Google felt it appropriate to highlight some of Glass’ specs earlier this week, but there’s much more to the company’s wearable display than just the 5 megapixel camera and its 16GB of internal storage. In case you were hankering for a taste of what else makes Google Glass tick, Android developer (and Glass Explorer) Jay Lee spent some time tinkering with his preview unit and managed to figure out what kind of hardware it has under the hood.
Lee managed to confirm that Glass runs Android 4.0.4 Ice Cream Sandwich (CEO Larry Page noted during Google’s most recent earnings call that Glass “obviously” runs on Android), and also determined that it has a Texas Instruments OMAP 4430 chipset. In case you haven’t been keeping abreast of developments in the mobile chipset market, the OMAP 4430 was used in devices like the original Motorola Droid RAZR and Samsung’s 7-inch Galaxy Tab 2.0 — solid devices during their prime, but the chipset that powered them is far from new.
Sadly, some of the particulars are still shrouded in mystery — Lee wasn’t able to figure out the processor’s clock speed (the 4430 CPU can be clocked between 1 and 1.2 GHz), and the device only reports that it has 682MB of RAM, but Lee suspects the total is actually 1GB. Still, that’s not too shabby a spec sheet for a device that essentially lives on your face, and some recent reports reveal that the ambitious headset may be surprisingly too simple to root to. Liam McLoughin, an intern for Google’s Chrome team, recently tweeted to note that gaining root access to the search giant’s curious head-mounted display seemed simple in theory, a development that prompted Lee to go digging in the first place.
Meanwhile, Cydia founder and administrator Jay Freeman revealed on Twitter that he too had made progress in gaining access to the device, and even posted a picture to show off how far he’d managed to go. At this point we’ve already seen some companies embrace the Glass platform (Path and the New York Times immediately spring to mind) and others like Evernote are known to be crafting experiences for Glass, but some moderately powerful hardware and seemingly easy rootability could make Glass an even bigger hit for Android tinkerers.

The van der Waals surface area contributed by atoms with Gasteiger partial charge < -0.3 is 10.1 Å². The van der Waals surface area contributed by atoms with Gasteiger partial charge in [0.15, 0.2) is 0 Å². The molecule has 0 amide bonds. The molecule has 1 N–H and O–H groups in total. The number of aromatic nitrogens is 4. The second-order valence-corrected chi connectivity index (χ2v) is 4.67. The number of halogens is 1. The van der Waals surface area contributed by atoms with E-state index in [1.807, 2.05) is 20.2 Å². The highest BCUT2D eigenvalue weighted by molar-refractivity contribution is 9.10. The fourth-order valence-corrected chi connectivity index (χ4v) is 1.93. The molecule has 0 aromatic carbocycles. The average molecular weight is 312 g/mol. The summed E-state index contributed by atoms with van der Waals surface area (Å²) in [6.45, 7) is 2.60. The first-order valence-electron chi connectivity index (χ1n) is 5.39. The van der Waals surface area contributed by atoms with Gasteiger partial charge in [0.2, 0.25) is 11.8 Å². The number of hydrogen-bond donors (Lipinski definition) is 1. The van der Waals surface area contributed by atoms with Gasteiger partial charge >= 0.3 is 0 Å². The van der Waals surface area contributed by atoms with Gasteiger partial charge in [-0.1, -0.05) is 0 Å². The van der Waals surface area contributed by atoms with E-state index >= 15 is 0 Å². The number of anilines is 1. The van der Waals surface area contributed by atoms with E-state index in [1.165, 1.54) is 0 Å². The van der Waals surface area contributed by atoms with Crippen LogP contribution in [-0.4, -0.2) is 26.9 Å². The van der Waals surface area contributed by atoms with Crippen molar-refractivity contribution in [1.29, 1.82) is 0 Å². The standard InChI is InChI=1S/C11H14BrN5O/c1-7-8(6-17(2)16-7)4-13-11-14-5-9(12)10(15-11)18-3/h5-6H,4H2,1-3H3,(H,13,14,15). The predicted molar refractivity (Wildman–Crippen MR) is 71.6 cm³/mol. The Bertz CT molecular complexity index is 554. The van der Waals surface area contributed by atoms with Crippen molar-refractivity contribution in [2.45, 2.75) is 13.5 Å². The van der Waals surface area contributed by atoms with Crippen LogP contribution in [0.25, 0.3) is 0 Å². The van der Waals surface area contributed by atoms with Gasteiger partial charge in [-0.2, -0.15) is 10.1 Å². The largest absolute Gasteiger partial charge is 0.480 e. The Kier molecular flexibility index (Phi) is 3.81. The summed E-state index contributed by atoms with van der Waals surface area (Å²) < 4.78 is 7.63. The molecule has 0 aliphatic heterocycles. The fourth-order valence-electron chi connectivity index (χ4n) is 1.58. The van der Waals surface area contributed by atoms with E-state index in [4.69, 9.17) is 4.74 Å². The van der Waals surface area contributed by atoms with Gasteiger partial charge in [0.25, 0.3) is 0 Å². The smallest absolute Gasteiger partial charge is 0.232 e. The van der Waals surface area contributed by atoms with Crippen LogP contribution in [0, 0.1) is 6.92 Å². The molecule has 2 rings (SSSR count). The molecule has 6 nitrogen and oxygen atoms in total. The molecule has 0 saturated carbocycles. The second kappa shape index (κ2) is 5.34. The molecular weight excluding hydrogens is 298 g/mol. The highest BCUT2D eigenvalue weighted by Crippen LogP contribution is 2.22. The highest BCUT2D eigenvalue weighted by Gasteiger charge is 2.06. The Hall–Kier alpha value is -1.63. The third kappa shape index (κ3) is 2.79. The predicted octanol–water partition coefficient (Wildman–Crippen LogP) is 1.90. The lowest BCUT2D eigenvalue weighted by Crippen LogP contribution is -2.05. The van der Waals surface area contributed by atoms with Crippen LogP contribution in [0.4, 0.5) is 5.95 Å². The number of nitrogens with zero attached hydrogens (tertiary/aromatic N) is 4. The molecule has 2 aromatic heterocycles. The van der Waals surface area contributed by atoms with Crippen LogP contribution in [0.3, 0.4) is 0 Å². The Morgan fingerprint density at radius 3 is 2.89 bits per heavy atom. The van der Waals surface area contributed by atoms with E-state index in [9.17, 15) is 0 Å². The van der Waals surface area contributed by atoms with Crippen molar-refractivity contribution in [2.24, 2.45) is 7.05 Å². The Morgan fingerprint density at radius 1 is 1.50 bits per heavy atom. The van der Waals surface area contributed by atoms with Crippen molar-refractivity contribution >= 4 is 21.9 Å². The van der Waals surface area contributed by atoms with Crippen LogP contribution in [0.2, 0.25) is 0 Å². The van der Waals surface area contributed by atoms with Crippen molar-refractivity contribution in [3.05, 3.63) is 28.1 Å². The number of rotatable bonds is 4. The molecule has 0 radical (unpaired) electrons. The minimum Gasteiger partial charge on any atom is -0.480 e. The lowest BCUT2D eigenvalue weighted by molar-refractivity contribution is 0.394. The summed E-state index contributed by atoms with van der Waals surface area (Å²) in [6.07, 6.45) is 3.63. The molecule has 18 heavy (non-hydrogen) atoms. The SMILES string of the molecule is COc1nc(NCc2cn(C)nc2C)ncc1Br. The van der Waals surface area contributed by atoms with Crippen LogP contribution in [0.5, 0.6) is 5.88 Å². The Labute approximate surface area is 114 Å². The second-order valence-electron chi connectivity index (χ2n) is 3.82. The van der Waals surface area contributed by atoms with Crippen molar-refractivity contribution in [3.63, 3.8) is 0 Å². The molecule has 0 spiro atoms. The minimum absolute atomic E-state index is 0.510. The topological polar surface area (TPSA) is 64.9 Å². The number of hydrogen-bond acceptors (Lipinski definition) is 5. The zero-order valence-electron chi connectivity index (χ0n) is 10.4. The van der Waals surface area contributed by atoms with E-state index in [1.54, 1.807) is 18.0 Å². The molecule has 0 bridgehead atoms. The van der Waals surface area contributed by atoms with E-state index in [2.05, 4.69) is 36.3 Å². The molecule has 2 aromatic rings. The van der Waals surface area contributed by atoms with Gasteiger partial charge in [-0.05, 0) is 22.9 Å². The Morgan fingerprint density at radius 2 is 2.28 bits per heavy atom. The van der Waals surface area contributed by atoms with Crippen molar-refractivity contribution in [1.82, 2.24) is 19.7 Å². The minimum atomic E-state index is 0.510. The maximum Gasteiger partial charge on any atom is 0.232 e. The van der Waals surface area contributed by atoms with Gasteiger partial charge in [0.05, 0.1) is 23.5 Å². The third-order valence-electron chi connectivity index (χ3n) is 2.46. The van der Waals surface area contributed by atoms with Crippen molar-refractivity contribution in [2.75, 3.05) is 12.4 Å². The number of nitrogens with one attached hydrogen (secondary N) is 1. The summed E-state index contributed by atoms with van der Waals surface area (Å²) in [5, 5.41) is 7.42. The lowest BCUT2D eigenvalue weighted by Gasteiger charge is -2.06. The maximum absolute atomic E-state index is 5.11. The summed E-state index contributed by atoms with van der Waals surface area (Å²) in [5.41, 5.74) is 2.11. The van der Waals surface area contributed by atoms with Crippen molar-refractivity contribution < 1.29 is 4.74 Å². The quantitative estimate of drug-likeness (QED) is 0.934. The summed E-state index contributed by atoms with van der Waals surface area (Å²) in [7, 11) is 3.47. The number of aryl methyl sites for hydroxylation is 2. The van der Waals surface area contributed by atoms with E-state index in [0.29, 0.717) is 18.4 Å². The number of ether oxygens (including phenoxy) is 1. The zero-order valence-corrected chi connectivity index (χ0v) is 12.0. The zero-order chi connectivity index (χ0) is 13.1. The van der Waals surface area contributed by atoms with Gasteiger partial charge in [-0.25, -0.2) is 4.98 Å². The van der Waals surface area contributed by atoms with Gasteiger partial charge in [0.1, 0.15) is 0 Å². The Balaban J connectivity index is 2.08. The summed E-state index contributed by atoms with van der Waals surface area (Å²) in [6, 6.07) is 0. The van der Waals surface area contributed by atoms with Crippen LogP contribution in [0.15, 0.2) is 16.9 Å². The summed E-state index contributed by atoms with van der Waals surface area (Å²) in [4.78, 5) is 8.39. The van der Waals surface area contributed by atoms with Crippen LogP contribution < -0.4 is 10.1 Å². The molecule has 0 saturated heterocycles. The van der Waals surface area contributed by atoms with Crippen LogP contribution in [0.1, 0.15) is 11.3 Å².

As more developers are receiving their pair of Google Glass, the tinkering with the device is heating up. One developer found a very interesting easter egg within Glass itself, which introduces you to the entire Glass team.
The steps to reproduce it are fairly simple:
Settings -> Device info -> View licenses -> Tap the touchpad 9 times -> Tap Meet Team
Here’s a video demo, including the neat sounds that happen as you keep tapping:
The neat part about the photo is that you can see the entire 360-degree panoramic image by moving your head around. This was hard to show in the MyGlass screencast, since it lags a little bit. We’ve learned that Mike LeBeau, Senior Software Engineer for Google X, is the one who dropped the hidden gem into Glass’ software. He’s appeared on TechCrunch before in a <a target="_blank" href="“>hilarious Google blooper reel.
The team photo has Google co-founder, Sergey Brin, front and center.
I’m sure that more of these easter eggs will pop up over time, but this one is particularly cool since it’s the first time that I’ve seen a panoramic image on the device since I started using it. This functionality could be something that isn’t exposed in the Mirror API as of yet, but once it is, it’ll be a fun one.
“The initial versions of Glass were just Sergey [Brin]‘s Oakleys with a phone taped to them,” Bill Maris, managing partner of Google Ventures, told me in a noisy cafe in Midtown Manhattan. Given his position and our topic of conversation — Google’s Project Glass — he was conspicuous for wearing no eyewear whatsoever. “[Sergey's prototype] was not very compelling.” You’d forgive him for being a bit skeptical back then about what the company’s leadership was hoping would be the next big thing — or, at least, a thing worthy of the time and money required to iterate from those humble beginnings to the sleek device we now know and covet.
So, then, how did we get from those initial doubts to the launching of the Glass Collective, dedicating millions of dollars to finding, funding and fostering innovative applications (not just of the software variety) for Google’s new wearable? Maris spoke of Glass project lead Steve Lee and a later prototype that took photos every few seconds. “Imagine if you had this for your entire life. You could ask: ‘What did I do 10 years ago today?’” That was compelling enough for Maris to commit to the foundation of the Collective, helping Google move the project beyond a single product and into the all-important realm of the platform. This is a platform, he believes, that could change our lives over the next 10 years just as smartphones have over the past decade.